Monday, November 1, 2010

Ernst & Young on Cleantech Venture Capital: "Q3: Behind the ugly numbers"

Via Greentech:

The kind folks at Ernst & Young sent over their Q3 cleantech venture deal data this morning.  You've probably already seen the headlines, but suffice to say they've confirmed what many have been saying, that Q3 was a pretty big pullback quarter.  They tallied a 55% decline in deal dollars versus Q3 2009, and not only were deals getting smaller on average, but the total number of deals was also down 22%.
Can't say this was a surprise.  As we've been talking about for a while, it's seemed that the deal and dollar totals this year and last have been somewhat propped up by insider rounds.  And also, VCs are themselves running out of money, and it's a brutal time to be fundraising from LPs.  If the VCs don't have money, they have to pull back their check writing.  Plus, it could always be just a temporary thing -- Q1 and Q2 2009 were even lower quarters than this last one, in the E&Y data, and the sector bounced back from that.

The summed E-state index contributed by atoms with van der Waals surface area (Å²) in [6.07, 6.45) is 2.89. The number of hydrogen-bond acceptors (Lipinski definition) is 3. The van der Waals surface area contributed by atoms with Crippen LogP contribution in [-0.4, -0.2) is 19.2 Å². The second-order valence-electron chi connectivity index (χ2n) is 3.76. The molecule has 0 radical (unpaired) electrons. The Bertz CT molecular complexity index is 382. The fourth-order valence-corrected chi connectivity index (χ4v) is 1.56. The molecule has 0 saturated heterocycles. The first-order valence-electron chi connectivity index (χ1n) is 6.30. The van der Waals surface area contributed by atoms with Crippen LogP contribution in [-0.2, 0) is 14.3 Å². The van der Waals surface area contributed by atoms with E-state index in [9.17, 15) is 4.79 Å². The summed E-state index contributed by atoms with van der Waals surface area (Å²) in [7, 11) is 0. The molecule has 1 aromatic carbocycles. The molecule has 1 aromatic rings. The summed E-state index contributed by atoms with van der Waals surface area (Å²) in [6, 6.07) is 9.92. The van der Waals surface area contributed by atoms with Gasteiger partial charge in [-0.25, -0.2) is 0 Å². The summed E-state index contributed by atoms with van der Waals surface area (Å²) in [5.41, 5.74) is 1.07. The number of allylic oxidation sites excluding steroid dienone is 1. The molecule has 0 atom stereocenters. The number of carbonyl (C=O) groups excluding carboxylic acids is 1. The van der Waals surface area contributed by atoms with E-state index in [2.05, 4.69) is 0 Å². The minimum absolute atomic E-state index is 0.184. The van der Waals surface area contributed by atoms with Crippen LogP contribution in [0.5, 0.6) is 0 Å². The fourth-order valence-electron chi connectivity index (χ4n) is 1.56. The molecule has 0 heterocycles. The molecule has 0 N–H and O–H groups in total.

But by and large, pretty ugly numbers.
Thought I'd do a quick dive into the actual data and see what might be of particular interest underneath all that.
By far my biggest takeaway is that this was an across-the-board pullback.  It wasn't due to one stage of deal, or one subcategory, falling off the table.
There are degrees of emphasis,of course -- First Round and Second Round deal counts have declined this year while Seed Round and Later Stage deals have kept pretty steady.  But across all stages, average deal sizes are slightly down this year versus where they've been in previous years.
More than just the one quarter's bad news, what's interesting to me is that I see evidence of an ever-increasing shift by investors toward later-stage deals and away from first round investments.  But that's not what drove an overall down Q3, of course, since later stage rounds are typically bigger than earlier stage rounds.  If anything, the longer term trend toward later stage investing probably buffered even worse sector-wide dynamics.

But also in the sectoral breakdown there wasn't any huge shift either.  No big anti-solar movement is evidenced (yet), nor any anti-biofuels shift.  In fact, the area that saw any decline of significance so far this year is "power and efficiency management services".  And that's only because Q4 2009 was such a crowded quarter for such deals (17, versus 10 in the latest quarter)....MORE